In this moment of soul-searching, as we reflect on what the killing of Mr. Floyd means for us as a nation, as a city and as a people, at a time in which we are still confronting hardships, fears and frustrations borne by the pandemic, turning to our nation’s history reminds us that our country has faced these types of challenges before and that when Americans work hard, smart and together, when we live by our values, when we live up to our ideals, we can meet any challenge. We can rise to any occasion. We can change our country for the better and lift up our communities and people. The question before us now is will we do it again.

Here in PSL, we can’t answer this for the nation or even our state; but we can answer it for ourselves and our City. We can stand up for our ideals, lead by example and keep working at being that shining city on a hill. We just need to keep moving forward through honest dialogue, good faith, considerate plans, definite actions, continuous accountability and your involvement (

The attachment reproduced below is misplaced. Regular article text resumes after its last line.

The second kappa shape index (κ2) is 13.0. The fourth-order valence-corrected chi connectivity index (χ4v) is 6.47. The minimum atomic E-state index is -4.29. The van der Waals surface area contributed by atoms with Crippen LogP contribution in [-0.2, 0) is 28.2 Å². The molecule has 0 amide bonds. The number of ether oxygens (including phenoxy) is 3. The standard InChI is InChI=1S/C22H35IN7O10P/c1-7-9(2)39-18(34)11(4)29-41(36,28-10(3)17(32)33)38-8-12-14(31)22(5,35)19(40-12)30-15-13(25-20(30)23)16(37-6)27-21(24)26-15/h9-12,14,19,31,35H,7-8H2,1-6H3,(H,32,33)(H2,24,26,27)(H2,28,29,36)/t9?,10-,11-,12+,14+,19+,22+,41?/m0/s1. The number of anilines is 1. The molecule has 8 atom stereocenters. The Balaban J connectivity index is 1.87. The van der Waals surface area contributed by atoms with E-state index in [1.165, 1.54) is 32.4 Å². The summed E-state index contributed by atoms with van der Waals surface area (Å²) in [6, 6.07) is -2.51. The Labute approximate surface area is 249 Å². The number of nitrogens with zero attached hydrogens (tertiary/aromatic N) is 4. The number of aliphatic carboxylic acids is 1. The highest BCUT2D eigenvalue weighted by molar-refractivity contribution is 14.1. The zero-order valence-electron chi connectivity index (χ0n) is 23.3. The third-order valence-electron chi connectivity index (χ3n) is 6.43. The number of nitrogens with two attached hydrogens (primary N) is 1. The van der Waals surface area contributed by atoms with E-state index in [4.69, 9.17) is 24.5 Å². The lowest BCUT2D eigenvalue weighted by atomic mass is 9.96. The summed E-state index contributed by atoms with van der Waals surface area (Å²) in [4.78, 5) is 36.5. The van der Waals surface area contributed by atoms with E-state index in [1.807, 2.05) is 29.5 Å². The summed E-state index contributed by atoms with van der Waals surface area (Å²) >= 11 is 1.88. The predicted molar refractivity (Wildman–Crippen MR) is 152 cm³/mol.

As you may know, in 2016, Port St. Lucie began an ongoing community conversation at our first Forum on Race Relations and Inclusion. City leaders have made it a priority to keep this constructive dialogue open and ongoing. During the past four years, the City has organized and hosted open conversations and workshops on issues including: race, LGBTQ+, acceptance not discrimination among teens and youth, disabilities, immigration, religious tolerance, bridging the gap between the community and the police and fair and impartial policing. We expect this year’s Forum, which is tentatively scheduled for September, to be an energized and impactful discussion of race and public safety, and we hope that you will be a part of it. Please stay tuned to the City’s social media and website for a date and more details.

Thank you for being involved in this issue and for everything you do to make PSL an even safer, more beautiful and more prosperous city for all people. If you would like to discuss these matters further or I can be of any assistance, please do not hesitate to contact me at or call today 772-871-5159.